Sea Snakes Have A Unique Sense For Detecting Underwater Movement

A banded yellow-lip sea snake. Reinhard Dirscherl/ullstein bild via Getty Images

Sea snakes spend much of their lives living in the world’s oceans, occasionally popping up to the surface to breathe. With their paddle-like tail to aid their aquatic locomotion, they are certainly suited to their mostly marine environment. However, very little is known both about their vision and their ability to sense their prey and surroundings in water, which is almost always murky to some extent.

Now, a new study published in the journal Open Biology has shed some light on this sensory mystery. Researchers have discovered that small, elevated structures on the scales on their heads – their so-called scale sensilla – may be far more sensitive to movement than their terrestrial counterparts. Whereas lizards and land snakes use their scale sensilla to detect objects using direct touch, sea snakes may use theirs, which are far more dome-shaped and protrusive, to pick up on movement at a distance.

“We believe sea snakes use these organs to sense objects at a distance by 'feeling' movements in the water,” lead author Jenna Crowe-Riddell, a Ph.D. student at the University of Adelaide, said in a statement. “This hydrodynamic sense is not an option for land animals. In water, a new way of sensing the environment becomes possible.”

After closely examining sea snakes that exclusively inhabit marine environments, the team found that their head scales contained a far higher proportion of scale sensilla compared to sea snakes that can temporarily inhabit the land. This suggests that the most hydrophilic snake species have the most finely-tuned vibrational detection sense.content-1465389097-beaked-sea-snake.jpg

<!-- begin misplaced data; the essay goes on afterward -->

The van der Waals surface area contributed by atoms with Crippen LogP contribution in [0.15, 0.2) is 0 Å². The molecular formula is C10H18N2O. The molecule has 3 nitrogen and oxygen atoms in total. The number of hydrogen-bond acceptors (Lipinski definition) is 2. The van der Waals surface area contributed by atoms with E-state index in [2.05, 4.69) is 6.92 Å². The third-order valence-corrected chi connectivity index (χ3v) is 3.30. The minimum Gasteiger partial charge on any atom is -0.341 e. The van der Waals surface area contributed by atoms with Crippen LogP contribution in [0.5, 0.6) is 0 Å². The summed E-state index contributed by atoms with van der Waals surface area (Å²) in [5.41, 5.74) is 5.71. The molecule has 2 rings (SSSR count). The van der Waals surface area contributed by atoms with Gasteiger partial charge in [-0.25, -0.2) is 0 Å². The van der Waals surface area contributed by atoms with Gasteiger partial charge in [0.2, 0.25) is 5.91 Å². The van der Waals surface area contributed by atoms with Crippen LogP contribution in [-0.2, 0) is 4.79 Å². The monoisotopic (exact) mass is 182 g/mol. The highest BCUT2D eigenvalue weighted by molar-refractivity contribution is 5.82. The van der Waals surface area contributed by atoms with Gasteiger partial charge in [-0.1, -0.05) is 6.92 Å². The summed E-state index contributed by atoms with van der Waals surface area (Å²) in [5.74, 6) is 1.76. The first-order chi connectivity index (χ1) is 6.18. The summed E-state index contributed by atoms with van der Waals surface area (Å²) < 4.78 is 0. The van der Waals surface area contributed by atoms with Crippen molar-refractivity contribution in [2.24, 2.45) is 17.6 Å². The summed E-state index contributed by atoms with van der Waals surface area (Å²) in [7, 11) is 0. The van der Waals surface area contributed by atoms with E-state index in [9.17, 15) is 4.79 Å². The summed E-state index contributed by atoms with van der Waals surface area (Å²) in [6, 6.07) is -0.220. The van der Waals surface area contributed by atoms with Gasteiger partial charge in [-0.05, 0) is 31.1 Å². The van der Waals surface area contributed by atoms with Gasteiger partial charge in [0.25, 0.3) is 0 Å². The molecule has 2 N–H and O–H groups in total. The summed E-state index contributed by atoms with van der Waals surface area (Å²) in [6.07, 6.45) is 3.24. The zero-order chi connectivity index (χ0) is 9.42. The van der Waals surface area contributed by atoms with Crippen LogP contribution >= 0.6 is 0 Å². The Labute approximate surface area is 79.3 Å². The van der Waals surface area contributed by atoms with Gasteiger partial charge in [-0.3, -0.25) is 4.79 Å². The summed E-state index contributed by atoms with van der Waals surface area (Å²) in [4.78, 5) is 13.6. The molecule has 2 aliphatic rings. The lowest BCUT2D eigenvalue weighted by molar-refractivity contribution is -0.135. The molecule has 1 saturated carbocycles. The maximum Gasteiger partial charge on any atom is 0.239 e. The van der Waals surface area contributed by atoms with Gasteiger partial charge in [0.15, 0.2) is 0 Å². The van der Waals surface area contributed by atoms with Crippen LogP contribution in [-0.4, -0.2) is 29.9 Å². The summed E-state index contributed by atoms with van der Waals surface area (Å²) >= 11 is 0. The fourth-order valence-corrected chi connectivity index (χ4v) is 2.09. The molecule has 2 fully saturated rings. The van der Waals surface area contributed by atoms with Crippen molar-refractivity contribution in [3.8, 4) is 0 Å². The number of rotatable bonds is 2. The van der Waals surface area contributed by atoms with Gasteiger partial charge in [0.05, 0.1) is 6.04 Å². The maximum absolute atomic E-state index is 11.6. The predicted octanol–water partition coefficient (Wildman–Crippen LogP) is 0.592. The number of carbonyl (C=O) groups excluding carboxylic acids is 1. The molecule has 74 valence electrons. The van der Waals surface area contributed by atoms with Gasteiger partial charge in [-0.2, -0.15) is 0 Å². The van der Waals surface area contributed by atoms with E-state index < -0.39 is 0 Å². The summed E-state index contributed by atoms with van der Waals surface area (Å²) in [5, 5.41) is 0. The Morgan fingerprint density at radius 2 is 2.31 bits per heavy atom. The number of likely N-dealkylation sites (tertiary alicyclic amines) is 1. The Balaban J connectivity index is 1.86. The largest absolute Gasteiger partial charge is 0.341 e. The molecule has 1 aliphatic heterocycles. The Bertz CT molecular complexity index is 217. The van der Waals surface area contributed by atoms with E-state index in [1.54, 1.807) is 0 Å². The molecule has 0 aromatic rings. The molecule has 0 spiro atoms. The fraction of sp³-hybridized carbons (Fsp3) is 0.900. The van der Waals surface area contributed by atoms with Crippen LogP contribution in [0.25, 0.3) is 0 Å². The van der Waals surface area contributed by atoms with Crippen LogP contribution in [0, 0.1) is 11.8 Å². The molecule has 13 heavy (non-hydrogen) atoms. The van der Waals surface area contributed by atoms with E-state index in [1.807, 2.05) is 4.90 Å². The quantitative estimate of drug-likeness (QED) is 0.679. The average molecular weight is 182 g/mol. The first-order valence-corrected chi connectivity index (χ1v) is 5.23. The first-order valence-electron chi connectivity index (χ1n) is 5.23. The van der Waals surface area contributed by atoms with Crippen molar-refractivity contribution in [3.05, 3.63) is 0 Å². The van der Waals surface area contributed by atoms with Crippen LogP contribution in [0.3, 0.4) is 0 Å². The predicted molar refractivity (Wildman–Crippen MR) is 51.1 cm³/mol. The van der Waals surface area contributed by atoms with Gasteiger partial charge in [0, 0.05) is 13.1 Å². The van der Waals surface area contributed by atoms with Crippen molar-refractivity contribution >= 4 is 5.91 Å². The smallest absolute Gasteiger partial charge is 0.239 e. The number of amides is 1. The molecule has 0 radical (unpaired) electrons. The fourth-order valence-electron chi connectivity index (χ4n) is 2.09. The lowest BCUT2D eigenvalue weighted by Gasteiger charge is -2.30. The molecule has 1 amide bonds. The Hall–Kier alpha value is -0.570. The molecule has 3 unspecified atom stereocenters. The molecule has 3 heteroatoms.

The head of a beaked sea snake, featuring a zoomed-in image of a single scale on its head, which contains small raised structures called scale sensilla. Jenna Crowe-Riddell

Sea snakes are evolutionary descendants of land snakes, splitting off from their terrestrial ancestors between 9 and 20 million years ago. They vary from being partly land-based – like the sea kraits, which feed off prey and lay eggs on the land before retreating into the water – to being fully aquatic – like the yellow-bellied sea snake, which spends its entire life in tropical oceanic waters.

Very little is known about their evolution and, in particular, about their sensory mechanisms. Land snakes have remarkable vision, chemoreception (the ability to detect chemical changes in the environment) and hearing, but all these senses are highly distorted in water. Still, it’s clear that sea snakes of all kinds are frighteningly efficient hunters of fish, so zoologists naturally have been wondering how they manage it.

For this study, the international team of researchers looked at 19 species of fully-aquatic, partly-aquatic, and terrestrial snake, measuring and assessing the quantity and form of their scale sensilla with the aid of powerful microscopes. It became rapidly clear that those sensilla on the more aquatic snakes were higher in number and differently shaped to their land-based equivalents.

Considering that land snakes use their sensilla to directly feel the world around them, they suggested that the sea snakes' sensilla, which branch out into the water around them, are used to detect tiny vibrations in the aquatic environment. This could be how they hunt their prey, by tracking precise movements based on the internal turbulence of the water.

The adaptations of sea snakes. BBC via YouTube

Admittedly, the team have yet to find any direct evidence of this scale sensilla sense in sea snakes, but the fact that they’ve suggested it is a start.

“What we now need to do is to investigate the physiology of these scale sensilla and demonstrate exactly what they can sense,” Kate Sanders, an ARC Future Fellow at the University of Adelaide and co-author of the study, added in the statement. “If they are hydrodynamic tactile sense organs, as we suspect, then… we can start to understand how evolution has changed these organs from direct-touch sensors to distance vibration-sensors that work underwater.”

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